The proper way to plan a scientific project is first to decide its goal and then to plan the best way to accomplish that goal. The United States space station project does not conform to this ideal. When the Cold War ended, the project lost its original purpose, so another purpose was quickly grafted onto the project that of conducting limited-gravity experiments, even though such experiments can be done in an alternative way. It is, therefore, abundantly clear that the space station should not be built.
The reasoning in the argument is flawed because the argument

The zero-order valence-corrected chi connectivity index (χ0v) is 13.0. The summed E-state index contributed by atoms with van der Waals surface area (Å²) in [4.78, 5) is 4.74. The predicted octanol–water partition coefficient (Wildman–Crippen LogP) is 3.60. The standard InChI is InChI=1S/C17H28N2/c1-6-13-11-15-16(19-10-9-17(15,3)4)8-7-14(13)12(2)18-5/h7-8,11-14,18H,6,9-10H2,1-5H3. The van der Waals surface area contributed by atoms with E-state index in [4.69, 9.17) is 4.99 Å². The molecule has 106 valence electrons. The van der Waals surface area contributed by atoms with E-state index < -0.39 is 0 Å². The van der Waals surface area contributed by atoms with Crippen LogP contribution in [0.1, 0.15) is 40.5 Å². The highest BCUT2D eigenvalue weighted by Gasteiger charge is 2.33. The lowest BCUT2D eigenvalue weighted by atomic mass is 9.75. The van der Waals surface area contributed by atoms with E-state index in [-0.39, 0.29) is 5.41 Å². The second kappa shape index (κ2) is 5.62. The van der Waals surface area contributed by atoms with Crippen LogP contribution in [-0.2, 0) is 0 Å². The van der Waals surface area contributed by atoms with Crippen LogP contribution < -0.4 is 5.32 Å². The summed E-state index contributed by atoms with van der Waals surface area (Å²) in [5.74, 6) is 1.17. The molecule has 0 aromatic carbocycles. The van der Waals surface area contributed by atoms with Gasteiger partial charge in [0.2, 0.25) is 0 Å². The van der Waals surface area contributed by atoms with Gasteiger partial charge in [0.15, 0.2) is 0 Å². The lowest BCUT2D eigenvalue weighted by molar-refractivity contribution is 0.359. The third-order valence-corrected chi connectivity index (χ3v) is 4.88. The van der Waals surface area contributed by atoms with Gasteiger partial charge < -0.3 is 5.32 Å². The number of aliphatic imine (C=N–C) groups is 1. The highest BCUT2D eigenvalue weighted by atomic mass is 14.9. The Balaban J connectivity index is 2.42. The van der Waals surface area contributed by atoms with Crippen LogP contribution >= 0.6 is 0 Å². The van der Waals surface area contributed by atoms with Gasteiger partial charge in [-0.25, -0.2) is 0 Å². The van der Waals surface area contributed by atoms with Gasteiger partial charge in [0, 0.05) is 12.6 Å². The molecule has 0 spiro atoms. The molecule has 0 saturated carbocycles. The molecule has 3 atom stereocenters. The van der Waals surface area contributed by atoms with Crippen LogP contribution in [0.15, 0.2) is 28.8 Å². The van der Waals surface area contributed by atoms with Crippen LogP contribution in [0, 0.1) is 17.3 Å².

(A) attacks the proponents of a claim rather than arguing against the claim itself.
(B) Presupposes what it sets out to prove.
(C) Faults planners for not foreseeing a certain event, when in fact that event was not foreseeable.
(D) Contains statements that lead to a self-contradiction.
(E) Concludes that a shortcoming is fatal having produced evidence only of the existence of that shortcoming.